In Association with Amazon.com

Linux on a Dell Inspiron 7000/7500 Laptop


Table of Contents

Computers This Page Applies To

Frequently Asked Questions

Setting Up Linux To Coexist With Windows98/NT

Base Installation

PCMCIA Configuration

Modem

X Windows

Sound

Accessing the Linux filesystem from Windows98/NT

Other Links

Laptop Cases and Travel Bags

Other Flavors Of UNIX

My Configuration

Own YOUR-NAME.COM!

Register your own domain name for only $13.95/year! Includes FREE URL redirection, email forwarding, and DNS. Works with existing email and web sites.

Reserve your name now before someone else takes it forever.

Setting Up Linux To Coexist With Windows 95/98 and NT

The I7K arrives with one big FAT32 partition for Windows98. The easiest way to install linux and have it coexist with Windows98 is to use Partition Magic to resize the windows partition without destroying its contents [Partition Magic 4.0 can even resize linux partitions!]. The easiest way to use Partition Magic is to not install it. Instead, run setup program on the CD and create an emergency rescue disk. After you do that, you can boot the rescue disk and run pqgmagic to resize your partitions. I would advise using it to resize your FAT32 partition only. Don't create a Linux partition using Partition Magic; that will be done during the Linux install process.

Also, I have been asked by a Dell tech support specialist to add the following comment: "Those that do decide to use Partition Magic are prone to get the error message Error, good map corrupted on boot up, and it causes problems with the suspend to disk file. Dell's technical support resolution is to un-install Partition Magic and use the OS as designed by Dell." My comments: (1) this has never happened to me. (2) if you resize using pqmagic from the rescue disk, Partition Magic is never installed. Nevertheless, Dell's point is that if you try do install anything but Windows98, you can't depend on them for support. I personally think this is a very lousy policy (the tech support person I spoke to hinted that it had to do with their deal with Microsoft), but we'll skip the politics here.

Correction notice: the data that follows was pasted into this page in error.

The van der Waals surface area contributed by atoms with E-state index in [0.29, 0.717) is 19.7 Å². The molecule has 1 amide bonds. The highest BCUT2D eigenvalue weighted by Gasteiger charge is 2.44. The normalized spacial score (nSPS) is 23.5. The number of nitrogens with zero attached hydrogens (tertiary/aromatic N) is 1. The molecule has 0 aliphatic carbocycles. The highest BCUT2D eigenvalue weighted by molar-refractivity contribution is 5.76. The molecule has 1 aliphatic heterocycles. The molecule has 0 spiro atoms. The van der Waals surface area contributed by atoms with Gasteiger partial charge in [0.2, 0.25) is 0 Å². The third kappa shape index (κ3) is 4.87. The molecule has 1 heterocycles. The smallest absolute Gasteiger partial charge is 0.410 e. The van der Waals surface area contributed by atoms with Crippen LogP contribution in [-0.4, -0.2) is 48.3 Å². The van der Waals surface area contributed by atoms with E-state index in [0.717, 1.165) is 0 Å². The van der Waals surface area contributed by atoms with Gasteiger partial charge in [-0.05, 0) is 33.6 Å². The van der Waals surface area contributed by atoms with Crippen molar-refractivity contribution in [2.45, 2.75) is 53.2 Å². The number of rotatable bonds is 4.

I have also been told that the freely available FIPS program also allows you to resize partitions without data loss. The original FIPS web page seems to have disappeared, but I have retained a copy of the binary on my web page so that people can continue using it (at their own risk).

After you repartition and start the linux installation procedure, create at least 1 linux swap partition (type 82) and 1 linux native partition (type 83). Note that the entire linux boot partition must reside under the 1024 cylinder limit. That means that if you have a large hard disk, it may be necessary to create at least two linux partitions -- a /boot partition which lies under the 1024 cylinder limit, and a / partition for everything else.

Windows 95/98:
When you are done with the install, append the following lines to the end of your /etc/lilo.conf file to be able to dual boot Linux and Win98:

other=/dev/hda1
table=/dev/hda
label=Win

Then run /sbin/lilo. It will show something like

Added Linux *
Added Win

The * indicates that Linux will be booted automatically if you do not tell it otherwise. To make Windows the default, you can add another line to the end of the file:

default=Win

The next time you boot, press the left-shift key when your computer beeps and you see LILO appear on screen. At that point, you can choose which OS to boot by typing either 'linux' or 'win'.

Windows NT:
The Windows 95/98 procedure above will also work with NT, but LILO gets wiped out every time you reinstall NT or run the NT repair disk to fix any boot problems. John Newbigin's web page, http://uranus.it.swin.edu.au/~jn/linux/bootlinux.html, has what appears to be a better solution (I have never tried it myself).


[Home] [KiyoshiCam] [Linux on Inspiron] [Finance] [Shopping] [Free Stuff] [Earn Money]

[an error occurred while processing this directive]

©1998-1999 Stephen Hsieh, all rights reserved. All web pages in http://www.eecs.umich.edu/~steveh/inspiron/ are the property of Stephen Hsieh and protected under copyright. None of the material may be reproduced without permission. No Warranties:This information on this site is provided "as is" without any warranty of any kind.